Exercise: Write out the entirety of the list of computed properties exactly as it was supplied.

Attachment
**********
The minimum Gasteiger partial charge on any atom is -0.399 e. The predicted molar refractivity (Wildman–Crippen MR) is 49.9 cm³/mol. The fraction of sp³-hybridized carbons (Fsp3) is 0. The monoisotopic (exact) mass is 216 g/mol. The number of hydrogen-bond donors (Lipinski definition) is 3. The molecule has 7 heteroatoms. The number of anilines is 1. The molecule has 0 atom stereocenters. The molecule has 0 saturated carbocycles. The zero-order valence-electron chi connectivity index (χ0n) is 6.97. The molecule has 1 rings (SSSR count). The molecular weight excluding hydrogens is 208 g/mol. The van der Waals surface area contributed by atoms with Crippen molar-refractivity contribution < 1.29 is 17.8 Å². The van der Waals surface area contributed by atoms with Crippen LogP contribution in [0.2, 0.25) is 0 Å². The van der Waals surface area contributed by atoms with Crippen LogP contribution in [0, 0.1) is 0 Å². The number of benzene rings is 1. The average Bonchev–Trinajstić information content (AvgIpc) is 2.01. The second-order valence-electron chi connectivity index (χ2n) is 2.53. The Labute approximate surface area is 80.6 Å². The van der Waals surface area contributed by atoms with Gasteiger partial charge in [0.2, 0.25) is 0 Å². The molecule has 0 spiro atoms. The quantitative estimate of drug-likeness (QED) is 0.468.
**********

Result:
The minimum Gasteiger partial charge on any atom is -0.399 e. The predicted molar refractivity (Wildman–Crippen MR) is 49.9 cm³/mol. The fraction of sp³-hybridized carbons (Fsp3) is 0. The monoisotopic (exact) mass is 216 g/mol. The number of hydrogen-bond donors (Lipinski definition) is 3. The molecule has 7 heteroatoms. The number of anilines is 1. The molecule has 0 atom stereocenters. The molecule has 0 saturated carbocycles. The zero-order valence-electron chi connectivity index (χ0n) is 6.97. The molecule has 1 rings (SSSR count). The molecular weight excluding hydrogens is 208 g/mol. The van der Waals surface area contributed by atoms with Crippen molar-refractivity contribution < 1.29 is 17.8 Å². The van der Waals surface area contributed by atoms with Crippen LogP contribution in [0.2, 0.25) is 0 Å². The van der Waals surface area contributed by atoms with Crippen LogP contribution in [0, 0.1) is 0 Å². The number of benzene rings is 1. The average Bonchev–Trinajstić information content (AvgIpc) is 2.01. The second-order valence-electron chi connectivity index (χ2n) is 2.53. The Labute approximate surface area is 80.6 Å². The van der Waals surface area contributed by atoms with Gasteiger partial charge in [0.2, 0.25) is 0 Å². The molecule has 0 spiro atoms. The quantitative estimate of drug-likeness (QED) is 0.468.